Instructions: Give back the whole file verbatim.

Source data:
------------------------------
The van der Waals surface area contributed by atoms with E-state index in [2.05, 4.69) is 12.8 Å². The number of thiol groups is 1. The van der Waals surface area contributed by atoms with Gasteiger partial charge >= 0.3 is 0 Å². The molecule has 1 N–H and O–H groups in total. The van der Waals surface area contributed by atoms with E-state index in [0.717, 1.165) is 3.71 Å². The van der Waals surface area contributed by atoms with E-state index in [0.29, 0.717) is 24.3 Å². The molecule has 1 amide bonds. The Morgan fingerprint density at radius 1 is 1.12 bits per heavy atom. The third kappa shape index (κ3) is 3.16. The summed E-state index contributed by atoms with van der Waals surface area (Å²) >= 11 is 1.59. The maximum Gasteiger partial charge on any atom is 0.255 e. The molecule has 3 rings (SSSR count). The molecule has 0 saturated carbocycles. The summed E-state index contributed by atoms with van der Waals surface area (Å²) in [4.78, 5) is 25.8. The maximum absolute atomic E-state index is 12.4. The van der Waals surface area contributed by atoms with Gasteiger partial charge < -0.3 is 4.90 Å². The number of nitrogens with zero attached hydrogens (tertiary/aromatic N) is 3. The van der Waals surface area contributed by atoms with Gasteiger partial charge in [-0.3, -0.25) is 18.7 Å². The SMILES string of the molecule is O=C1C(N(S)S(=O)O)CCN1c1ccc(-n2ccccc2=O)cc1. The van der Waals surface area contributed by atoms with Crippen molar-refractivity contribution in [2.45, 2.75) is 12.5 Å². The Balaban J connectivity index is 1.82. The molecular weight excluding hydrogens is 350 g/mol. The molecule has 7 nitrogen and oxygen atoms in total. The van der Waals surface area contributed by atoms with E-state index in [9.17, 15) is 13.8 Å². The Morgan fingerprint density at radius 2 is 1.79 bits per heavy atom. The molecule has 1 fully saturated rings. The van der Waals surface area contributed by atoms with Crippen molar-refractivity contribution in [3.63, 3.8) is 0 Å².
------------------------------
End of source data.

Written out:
The van der Waals surface area contributed by atoms with E-state index in [2.05, 4.69) is 12.8 Å². The number of thiol groups is 1. The van der Waals surface area contributed by atoms with Gasteiger partial charge >= 0.3 is 0 Å². The molecule has 1 N–H and O–H groups in total. The van der Waals surface area contributed by atoms with E-state index in [0.717, 1.165) is 3.71 Å². The van der Waals surface area contributed by atoms with E-state index in [0.29, 0.717) is 24.3 Å². The molecule has 1 amide bonds. The Morgan fingerprint density at radius 1 is 1.12 bits per heavy atom. The third kappa shape index (κ3) is 3.16. The summed E-state index contributed by atoms with van der Waals surface area (Å²) >= 11 is 1.59. The maximum Gasteiger partial charge on any atom is 0.255 e. The molecule has 3 rings (SSSR count). The molecule has 0 saturated carbocycles. The summed E-state index contributed by atoms with van der Waals surface area (Å²) in [4.78, 5) is 25.8. The maximum absolute atomic E-state index is 12.4. The van der Waals surface area contributed by atoms with Gasteiger partial charge < -0.3 is 4.90 Å². The number of nitrogens with zero attached hydrogens (tertiary/aromatic N) is 3. The van der Waals surface area contributed by atoms with Gasteiger partial charge in [-0.3, -0.25) is 18.7 Å². The SMILES string of the molecule is O=C1C(N(S)S(=O)O)CCN1c1ccc(-n2ccccc2=O)cc1. The van der Waals surface area contributed by atoms with Crippen molar-refractivity contribution in [2.45, 2.75) is 12.5 Å². The Balaban J connectivity index is 1.82. The molecular weight excluding hydrogens is 350 g/mol. The molecule has 7 nitrogen and oxygen atoms in total. The van der Waals surface area contributed by atoms with E-state index in [9.17, 15) is 13.8 Å². The Morgan fingerprint density at radius 2 is 1.79 bits per heavy atom. The molecule has 1 fully saturated rings. The van der Waals surface area contributed by atoms with Crippen molar-refractivity contribution in [3.63, 3.8) is 0 Å².